Tax Paper

In: Business and Management

Submitted By monayousaf
Words 8716
Pages 35
1979 EO CPE Text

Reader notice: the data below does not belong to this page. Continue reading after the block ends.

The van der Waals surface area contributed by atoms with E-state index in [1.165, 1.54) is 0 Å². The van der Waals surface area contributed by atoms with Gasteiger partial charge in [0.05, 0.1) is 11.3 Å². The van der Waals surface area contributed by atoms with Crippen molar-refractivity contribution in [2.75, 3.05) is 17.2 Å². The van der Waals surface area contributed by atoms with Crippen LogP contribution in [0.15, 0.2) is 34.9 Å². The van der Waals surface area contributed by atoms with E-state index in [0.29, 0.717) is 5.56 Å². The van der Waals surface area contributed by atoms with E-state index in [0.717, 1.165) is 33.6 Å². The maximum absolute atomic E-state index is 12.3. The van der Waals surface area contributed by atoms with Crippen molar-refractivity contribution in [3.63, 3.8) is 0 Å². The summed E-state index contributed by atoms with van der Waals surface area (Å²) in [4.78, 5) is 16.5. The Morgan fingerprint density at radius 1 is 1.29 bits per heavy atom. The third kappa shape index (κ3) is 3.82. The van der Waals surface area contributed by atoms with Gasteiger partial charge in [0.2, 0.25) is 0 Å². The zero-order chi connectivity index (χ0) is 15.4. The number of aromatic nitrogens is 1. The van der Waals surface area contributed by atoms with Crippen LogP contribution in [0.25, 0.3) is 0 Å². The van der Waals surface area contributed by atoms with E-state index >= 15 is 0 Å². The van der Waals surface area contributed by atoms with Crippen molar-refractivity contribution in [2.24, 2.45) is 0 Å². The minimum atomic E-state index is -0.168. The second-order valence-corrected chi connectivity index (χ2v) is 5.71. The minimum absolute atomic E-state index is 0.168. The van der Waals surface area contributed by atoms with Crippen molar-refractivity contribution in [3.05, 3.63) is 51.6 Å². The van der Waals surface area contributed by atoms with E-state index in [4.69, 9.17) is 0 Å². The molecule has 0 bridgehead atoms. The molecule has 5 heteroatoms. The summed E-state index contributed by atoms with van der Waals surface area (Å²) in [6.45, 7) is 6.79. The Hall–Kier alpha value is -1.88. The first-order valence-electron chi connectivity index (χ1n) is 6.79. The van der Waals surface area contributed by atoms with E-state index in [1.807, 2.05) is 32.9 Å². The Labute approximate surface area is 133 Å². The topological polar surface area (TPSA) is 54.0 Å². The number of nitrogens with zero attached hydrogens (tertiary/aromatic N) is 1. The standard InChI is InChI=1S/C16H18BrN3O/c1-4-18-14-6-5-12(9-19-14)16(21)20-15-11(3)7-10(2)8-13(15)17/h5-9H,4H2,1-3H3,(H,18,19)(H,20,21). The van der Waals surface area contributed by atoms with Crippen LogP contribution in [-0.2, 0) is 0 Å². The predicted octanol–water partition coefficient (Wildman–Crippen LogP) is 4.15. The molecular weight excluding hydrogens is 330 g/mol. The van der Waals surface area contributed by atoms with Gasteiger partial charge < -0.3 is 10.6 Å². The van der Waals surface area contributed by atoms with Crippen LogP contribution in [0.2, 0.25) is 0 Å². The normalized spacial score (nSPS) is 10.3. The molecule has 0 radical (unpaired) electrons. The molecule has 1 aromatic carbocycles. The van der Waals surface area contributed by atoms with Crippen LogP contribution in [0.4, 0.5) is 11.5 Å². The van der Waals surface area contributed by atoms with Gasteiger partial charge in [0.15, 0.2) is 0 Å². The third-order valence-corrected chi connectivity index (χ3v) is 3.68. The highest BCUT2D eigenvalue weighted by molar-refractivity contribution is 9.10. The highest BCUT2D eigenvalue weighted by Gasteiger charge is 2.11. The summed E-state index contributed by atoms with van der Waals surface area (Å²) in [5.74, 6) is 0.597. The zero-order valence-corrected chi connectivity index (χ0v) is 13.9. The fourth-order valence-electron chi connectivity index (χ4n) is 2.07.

Introduction IRC 501(c)(3) exemption for "religious purposes" has always been a sensitive matter, because the First Amendment sets strict limits on government regulation of religion in any form -- church, sect, denomination, ministry, etc. Some self-proclaimed churches may use the administrative and judicial limitations on Service regulation to hinder our review of their activities. We have always been aware of the possibility of abuse, i.e. hiding non-charitable, non-religious activities under privileged church status. See the 1978 EOATRI textbook topic on Churches, pp. 1-29. Public interest in religious groups (exempt or not) is very keen. There is an increase in the number of "religious" tax-avoidance schemes, e.g., mail order ministries, family churches, vows of poverty, etc. Congress has been investigating Reverend Moon's Unification Church and related organizations for illegal activities. The recent mass suicide at the People's Temple in Jonestown, Guyana, drew international comment and much Congressional interest. And, the press is filled with reports of "brainwashed" disciples and parents "re-kidnapping" their children. The 1978 EOATRI textbook topic on Churches is a good summary of the major problems we encounter in administering the IRC 501(c)(3) "religious purposes" exemption. This discussion is meant to supplement that topic. We intend only to highlight new developments and the increased interest in the area. 1. Inurement and Tax Avoidance Schemes IRC 501(c)(3) clearly precludes exemption for all organizations (churches and religious organizations too) whose net earnings inure to the benefit of a private shareholder or individual. The Founding Church of Scientology v. U.S., 412 F.2d 1197 (Ct. Cl. 1969). Equally as clear is the Federal income tax principle that a taxpayer's assignment or…...

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